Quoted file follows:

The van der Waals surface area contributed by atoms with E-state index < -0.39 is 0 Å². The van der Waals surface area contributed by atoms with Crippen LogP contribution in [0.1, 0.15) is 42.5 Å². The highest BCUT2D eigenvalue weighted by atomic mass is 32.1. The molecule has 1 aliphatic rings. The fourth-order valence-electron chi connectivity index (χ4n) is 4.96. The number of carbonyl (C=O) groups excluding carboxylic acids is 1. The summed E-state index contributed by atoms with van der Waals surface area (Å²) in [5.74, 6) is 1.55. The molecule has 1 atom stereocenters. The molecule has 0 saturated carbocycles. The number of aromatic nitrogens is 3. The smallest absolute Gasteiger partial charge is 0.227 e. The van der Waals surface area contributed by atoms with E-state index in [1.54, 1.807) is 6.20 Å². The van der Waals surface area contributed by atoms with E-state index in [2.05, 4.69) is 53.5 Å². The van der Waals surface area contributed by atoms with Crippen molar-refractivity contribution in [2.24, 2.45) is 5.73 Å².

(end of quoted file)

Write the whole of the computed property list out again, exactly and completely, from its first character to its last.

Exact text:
The van der Waals surface area contributed by atoms with E-state index < -0.39 is 0 Å². The van der Waals surface area contributed by atoms with Crippen LogP contribution in [0.1, 0.15) is 42.5 Å². The highest BCUT2D eigenvalue weighted by atomic mass is 32.1. The molecule has 1 aliphatic rings. The fourth-order valence-electron chi connectivity index (χ4n) is 4.96. The number of carbonyl (C=O) groups excluding carboxylic acids is 1. The summed E-state index contributed by atoms with van der Waals surface area (Å²) in [5.74, 6) is 1.55. The molecule has 1 atom stereocenters. The molecule has 0 saturated carbocycles. The number of aromatic nitrogens is 3. The smallest absolute Gasteiger partial charge is 0.227 e. The van der Waals surface area contributed by atoms with E-state index in [1.54, 1.807) is 6.20 Å². The van der Waals surface area contributed by atoms with E-state index in [2.05, 4.69) is 53.5 Å². The van der Waals surface area contributed by atoms with Crippen molar-refractivity contribution in [2.24, 2.45) is 5.73 Å².